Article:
The other day I was reading James Gleick’s book, “The Information,” a good read for anyone in our business, when I came upon the following passage: “It is not the amount of knowledge that makes a brain, it is not even the distribution of knowledge, it is the interconnectedness.”
One of the greatest intellectual and practical challenges embedded in the idea of sustainable development is that the systems upon which we depend are not actually separate, even though we treat them that way. The economic systems we’ve created to manage the distribution of wealth and opportunity, the environmental systems that make life on earth possible, and the myriad social experiments we’ve put in play to try and mitigate the destructive impulses of our species are all interconnected. This suggests that we should understand the connections better so we don’t inadvertently screw things up temporarily or permanently.
If you were to read my column with any regularity you would soon learn that I do love a good metaphor. I am now going to share with you my favorite metaphor for understanding sustainable development: we live in a “Whack-a-Mole® world.”
This engaging and satisfying arcade game presents an assortment of lively faux moles that randomly pop their heads out of holes in front of a player armed with a rubber mallet. For reasons best explained by evolutionary psychologists, we are naturally inclined to apply the mallet to the head of the faux mole with force, driving it back into its particular hole. But no sooner have we satisfactorily dispatched the first mole than a new critter pops up from another hole, galvanizing us to ever more strenuous efforts with our mallet until our time is up.
As we go about doing things in the world, either solving problems or seizing opportunities—whacking down our particular moles—we seldom pay attention to consequences that pop up somewhere else or some time later. We do this as individuals, neighborhoods, communities and nations. This is a problem, because for the idea of sustainable development to work, we must not only pay attention to what might pop up, but also take some responsibility for it. We can’t keep shifting consequences to some other place or some other time.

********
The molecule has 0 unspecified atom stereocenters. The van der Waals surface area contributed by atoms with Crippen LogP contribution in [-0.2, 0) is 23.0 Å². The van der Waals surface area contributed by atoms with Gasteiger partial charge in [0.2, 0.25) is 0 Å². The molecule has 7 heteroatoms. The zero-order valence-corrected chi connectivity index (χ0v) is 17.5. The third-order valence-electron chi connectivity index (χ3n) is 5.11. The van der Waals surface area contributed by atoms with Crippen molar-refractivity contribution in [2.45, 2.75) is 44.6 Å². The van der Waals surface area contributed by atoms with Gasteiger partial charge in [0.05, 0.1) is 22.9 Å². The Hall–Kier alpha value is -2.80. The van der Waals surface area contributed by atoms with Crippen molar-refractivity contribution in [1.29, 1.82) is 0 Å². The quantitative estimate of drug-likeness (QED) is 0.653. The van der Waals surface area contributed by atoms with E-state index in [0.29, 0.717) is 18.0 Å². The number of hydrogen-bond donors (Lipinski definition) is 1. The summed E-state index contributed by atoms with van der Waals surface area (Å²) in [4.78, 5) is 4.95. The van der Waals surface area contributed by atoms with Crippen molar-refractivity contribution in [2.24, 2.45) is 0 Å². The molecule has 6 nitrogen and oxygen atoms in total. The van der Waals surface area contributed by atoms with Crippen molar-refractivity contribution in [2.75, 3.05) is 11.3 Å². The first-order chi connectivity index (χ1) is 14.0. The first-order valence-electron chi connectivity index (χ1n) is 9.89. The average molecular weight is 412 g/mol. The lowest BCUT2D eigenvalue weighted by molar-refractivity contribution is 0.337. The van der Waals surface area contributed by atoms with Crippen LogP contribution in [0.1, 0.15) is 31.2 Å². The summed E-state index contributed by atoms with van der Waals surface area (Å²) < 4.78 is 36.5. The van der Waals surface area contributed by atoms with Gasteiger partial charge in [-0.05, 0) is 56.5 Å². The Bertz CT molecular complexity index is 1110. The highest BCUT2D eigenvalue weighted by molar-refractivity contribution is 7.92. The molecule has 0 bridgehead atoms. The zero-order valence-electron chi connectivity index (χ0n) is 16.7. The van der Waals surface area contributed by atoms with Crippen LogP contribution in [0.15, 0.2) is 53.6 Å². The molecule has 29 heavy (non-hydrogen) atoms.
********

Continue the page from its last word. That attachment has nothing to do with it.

If the problems are interconnected, then surely the solution requires the same approach. For those of us working to solve today’s problems, and mitigate those of tomorrow, we cannot expect to find a comprehensive solution from an individual perspective. As professionals engaged in sustainable development we are each a node in the collective brain. We have a tremendous amount of knowledge and experience within ourselves based upon our education and our work. We are getting better at distributing that knowledge through teamwork and knowledge networks. But the idea of interconnectedness demands more. In prosaic terms, we must understand how “this” relates to “that” and how that relationship can help us leverage improvements across systems at the same time we are focusing on improvements within systems. It is this interconnected capacity that will allow us to solve the truly complex problems that society and our clients face.
Gary Lawrence is Chief Sustainability Officer & Vice President of AECOM Technology Corp.